Painting of the Mixtec town of Amoltepec, Nahua for “hill of the soap plant”, by an unidentified Indigenous artist, 1580. A partial circle of nineteen logographs (symbols) representing individual city-states and a river delineate the perceived boundary of the community. Within are the Indigenous ruler’s palace, the local Catholic church, and subordinate towns.
Indigenous people were not homogenous before nor after the European invasion of the Americas. The Aztec Empire, headed by the Triple Alliance of the Tenochtitlán, Texcoco, and Tlacopan city-states, comprised countless ethnic communities. A shared language—Nahua—and the movement of ideas, people, and goods it facilitated principally made the Alliance's sphere of influence and domination into an empire.
Community Organization & Identity
Subjugated ethnic states had their own regional language and distinct cultural and political dynamics. Each altepetl, a Nahua compound of the words “water" (alt) and "hill” (tepetl), was "fiercely individualistic" and considered itself "a radically separate people"—"a whole, not a small piece of a larger whole" (Mundy, 105). As a microcosm of the broader Aztec Empire, these city-states also ruled over and extracted tribute from calpolli (subunits) that had their own identity and leaders.
This map of Misquiahuala and Atengo (1579) depicts this individualism. The unidentified Indigenous artist depicted the perceived boundaries of this region with neighboring altepetls. The painter represented each bordering city-state with a symbol, typically in the form of a stylized hill, along the edges of this painted hide. The logograph of Misquiahuala, which means “place of mesquite circles” in Nahua, dominates on the center-left of the composition. Desert plants typical of the local environment beautifully illustrate the tepetl design.
Beliefs and Rituals
As the Triple Alliance brought altepetls into the imperial fold, they also incorporated local gods into the Nahua pantheon. The principle of duality, or opposites, structured this supernatural world, which the Nahua believed determined creation and destruction in the earthly realm. Many of these gods embodied the natural elements—earth, wind, water, fire—vegetation, and the concepts of birth, fate, and death. Given their awesome power, Aztec kings made ritual offerings and sacrifices to the gods to ensure prosperity.
Half a century after the conquest, Franciscan Fr. Jerónimo de Mendieta depicted in Historia Eclesiástica Indiana (circa 1571) what he understood to be common elements of religious ceremonies that took place at the Great Pyramid of Tenochtitlan. Although it depended on the god, Aztec leaders would most often sacrifice enslaved or captive men, women, and children atop the structure. For them, the shed blood was a non-renewable resource that fertilized and regenerated life. The sacrificed would then be hurled down the steps (as seen on the portrayed pyramid's right side) and flayed, or have their skin removed. Wearing the hide, Aztec priests and kings would conclude the rites with dances at the base of the temple (noted as "saltatio indorum" in the drawing).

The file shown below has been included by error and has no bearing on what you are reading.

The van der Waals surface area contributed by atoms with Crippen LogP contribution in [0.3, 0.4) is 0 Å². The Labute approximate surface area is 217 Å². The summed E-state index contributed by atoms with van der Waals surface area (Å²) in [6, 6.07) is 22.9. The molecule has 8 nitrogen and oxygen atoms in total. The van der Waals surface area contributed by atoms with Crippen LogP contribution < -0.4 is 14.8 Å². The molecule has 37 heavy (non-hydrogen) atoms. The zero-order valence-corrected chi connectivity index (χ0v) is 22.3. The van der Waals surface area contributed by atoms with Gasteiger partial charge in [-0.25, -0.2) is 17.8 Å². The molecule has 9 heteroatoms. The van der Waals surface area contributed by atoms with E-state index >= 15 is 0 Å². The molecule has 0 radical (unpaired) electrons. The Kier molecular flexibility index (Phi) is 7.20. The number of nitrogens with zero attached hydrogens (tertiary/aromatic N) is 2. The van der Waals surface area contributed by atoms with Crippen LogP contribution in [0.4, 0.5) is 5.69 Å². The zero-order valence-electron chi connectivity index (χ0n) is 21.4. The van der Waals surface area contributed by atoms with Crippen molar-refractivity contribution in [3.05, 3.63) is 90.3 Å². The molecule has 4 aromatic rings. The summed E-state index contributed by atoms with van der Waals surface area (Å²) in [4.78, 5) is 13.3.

Another Franciscan missionary, Fr. Toribio Motolinía, wrote about some of these rituals in "Libro de Oro" (circa 1541-1549). In the pages below, he described the Tlacaxipehualiztli ("Flaying of Men"), Huey Tecuilhuitl ("Great Feast of the Lords"), and Teotleco ("Arrival of the Dieties") ceremonies, among several others. Most of these rituals entailed the human sacrifice and dances as Fr. Mendieta illustrated.
- "Chapter eighteen of the festival called tlacaxipehualiztli"
- "Chapter nineteen of very great and never heard cruelties that they did in the festival...
- "Chapter twenty of how children were sacrificed to the god of water"
- "Chapter xxi of the offerings and sacrifices that were made to the devil"
- "Chapter xxii of the feast and sacrifices made by the merchants"
These ceremonies occurred on specific dates. The Aztec followed a 260-day ritual calendar that consisted of thirteen days per "week" and twenty "weeks" per year. This system interlocked with a 365-day agricultural calendar that comprised twenty days per "month" and eighteen "months" with five extra days per year. Since most of these gods and their ceremonies determined agricultural growth in Indigenous worldviews, this latter calendar coincided with the seasons.
In 1549, Fr. Toribio Motolinía created this diagram to cross-reference the Nahua calendars with the Julian calendar. The text on the left translates the Nahua "months" with Western dates. The wheel diagram charts the intertwined cycles of days and months in relation to the four main Nahua years: Reed (year 1), Flint Knife (year 2), House (year 3), and Rabbit (year 4).
The agricultural production these calendars governed not only sustained the altepetls, but also the Aztec Empire. City-states subject to the Triple Alliance had to give tribute, an offering comparable to a tax. This was typically in the form of crops, textiles, feathers, jewelry, and even people.
Remnants of the pre-conquest tribute system across distinct ethnic states can be seen in this map of the Cempoala region (1580). The district comprised four altepetls, Cempoala, Tzaquala, Tecpilpan, and Tlaquilpa. Using red lines, the Indigenous artist demarcated the city-states' calpolli, which were fifteen in total, and depicted some of the tribute paid to the Aztec (portrayed just below the main church with a bell tower). The painter also identified the ethnicity of local rulers through their clothing: Those wearing brown hide cloaks represented Otomí rulers, while Nahua lords wore white cloaks and a headdress.
UT Catalog | Worldcat | Lockhart, James. The Nahuas after the Conquest a Social and Cultural History of the Indians of Central Mexico, Sixteenth through Eighteenth Centuries. Stanford, California: Stanford University Press, 1992.